The Chinese military on August 1 formally opened its first overseas military base in Doraleh, Djibouti. According to the Chinese government, the People’s Liberation Army (PLA) base in Djibouti will be used to support peacekeeping and humanitarian missions in Africa and the Middle East. However, there are strong indications that the base will also be […]
In this podcast, Professor Andrew Erickson discusses the origin and role of China’s maritime militia with host Bonnie Glaser, senior adviser for Asia and director of the China Power Project at CSIS.
Although the military enjoys a privileged position in Vietnam’s political system, force modernization has not been a priority in government spending for most of the last three decades.
Despite the complexities of the regional security environment and the sensitivities of the relationship between two former adversaries, it is fair to say that the current state of military partnership between the United States and Vietnam is at its highest point since diplomatic normalization in 1995. This strategic military rapprochement, however, has gone largely unnoticed by the Vietnamese public, as they worry more about a United States less engaged in the Asia Pacific under the Donald Trump administration.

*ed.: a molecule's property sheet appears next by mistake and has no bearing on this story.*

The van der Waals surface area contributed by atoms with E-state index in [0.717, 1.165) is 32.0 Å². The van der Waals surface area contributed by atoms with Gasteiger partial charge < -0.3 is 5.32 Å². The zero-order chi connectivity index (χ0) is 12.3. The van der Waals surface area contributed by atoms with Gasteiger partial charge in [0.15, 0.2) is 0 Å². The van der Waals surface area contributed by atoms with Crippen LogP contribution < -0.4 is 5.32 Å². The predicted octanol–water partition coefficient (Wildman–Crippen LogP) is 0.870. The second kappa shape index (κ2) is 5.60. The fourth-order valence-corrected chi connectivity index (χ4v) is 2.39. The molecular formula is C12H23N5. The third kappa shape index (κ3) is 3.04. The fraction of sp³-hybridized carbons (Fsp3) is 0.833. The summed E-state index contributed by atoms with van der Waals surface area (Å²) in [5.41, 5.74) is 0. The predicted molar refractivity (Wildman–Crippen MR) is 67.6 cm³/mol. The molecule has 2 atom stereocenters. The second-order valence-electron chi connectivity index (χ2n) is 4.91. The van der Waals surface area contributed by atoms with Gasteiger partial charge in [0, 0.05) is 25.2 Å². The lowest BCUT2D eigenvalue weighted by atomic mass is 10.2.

Philippine strategic culture has combined a reliance on the United States for external defense and a focus on internal threats, especially the Muslim and Communist insurgents on the southern island of Mindanao. This has resulted in a chronic neglect of the navy, air force, and coast guard.
The ascent of Philippine president Rodrigo Duterte has come as a major political shock to Vietnam and its position in the South China Sea disputes.
Aware that their navy and air force are underequipped, Malaysia’s military planners have developed several plans to upgrade old platforms and acquire new ones in recent years. However, military spending has never been prioritized in the government budget, and most plans for force modernization have been repeatedly delayed or cancelled.
Since the South China Sea reemerged around 2008 as a hotspot of simmering conflict, conventional wisdom has held that tension in the area is driving an arms race among its littoral countries. A closer look at the facts and trends suggests otherwise.
With threats to sever or downgrade security relations with the United States alongside a courting of non-traditional security partners China and Russia, how will the Philippines’ security relations with established partners proceed under President Rodrigo Duterte?
Three newly-discovered official Chinese documents from 2009 and interviews conducted on Ly Son island in 2016 confirm accounts that Chinese uniformed personnel, on Chinese government ships, repeatedly kidnapped Vietnamese fishermen for ransom near the disputed Paracel Islands from 2005 to 2012.